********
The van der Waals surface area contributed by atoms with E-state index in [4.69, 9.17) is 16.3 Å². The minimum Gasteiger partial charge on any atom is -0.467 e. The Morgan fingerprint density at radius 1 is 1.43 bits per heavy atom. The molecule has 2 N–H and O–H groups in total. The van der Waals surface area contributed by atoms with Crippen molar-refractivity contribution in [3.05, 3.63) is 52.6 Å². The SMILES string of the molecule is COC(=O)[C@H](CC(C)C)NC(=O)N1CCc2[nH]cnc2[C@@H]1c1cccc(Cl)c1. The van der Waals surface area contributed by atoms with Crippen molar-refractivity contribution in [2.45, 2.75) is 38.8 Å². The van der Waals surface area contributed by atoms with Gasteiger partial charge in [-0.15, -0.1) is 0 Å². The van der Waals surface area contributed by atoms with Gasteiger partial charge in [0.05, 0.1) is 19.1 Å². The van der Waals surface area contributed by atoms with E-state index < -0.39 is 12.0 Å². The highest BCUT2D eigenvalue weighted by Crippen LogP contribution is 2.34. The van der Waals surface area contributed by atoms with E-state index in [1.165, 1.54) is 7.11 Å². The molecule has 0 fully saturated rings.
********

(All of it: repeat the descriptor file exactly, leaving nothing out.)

The van der Waals surface area contributed by atoms with E-state index in [4.69, 9.17) is 16.3 Å². The minimum Gasteiger partial charge on any atom is -0.467 e. The Morgan fingerprint density at radius 1 is 1.43 bits per heavy atom. The molecule has 2 N–H and O–H groups in total. The van der Waals surface area contributed by atoms with Crippen molar-refractivity contribution in [3.05, 3.63) is 52.6 Å². The SMILES string of the molecule is COC(=O)[C@H](CC(C)C)NC(=O)N1CCc2[nH]cnc2[C@@H]1c1cccc(Cl)c1. The van der Waals surface area contributed by atoms with Crippen molar-refractivity contribution in [2.45, 2.75) is 38.8 Å². The van der Waals surface area contributed by atoms with Gasteiger partial charge in [-0.15, -0.1) is 0 Å². The van der Waals surface area contributed by atoms with Gasteiger partial charge in [0.05, 0.1) is 19.1 Å². The van der Waals surface area contributed by atoms with E-state index < -0.39 is 12.0 Å². The highest BCUT2D eigenvalue weighted by Crippen LogP contribution is 2.34. The van der Waals surface area contributed by atoms with E-state index in [1.165, 1.54) is 7.11 Å². The molecule has 0 fully saturated rings.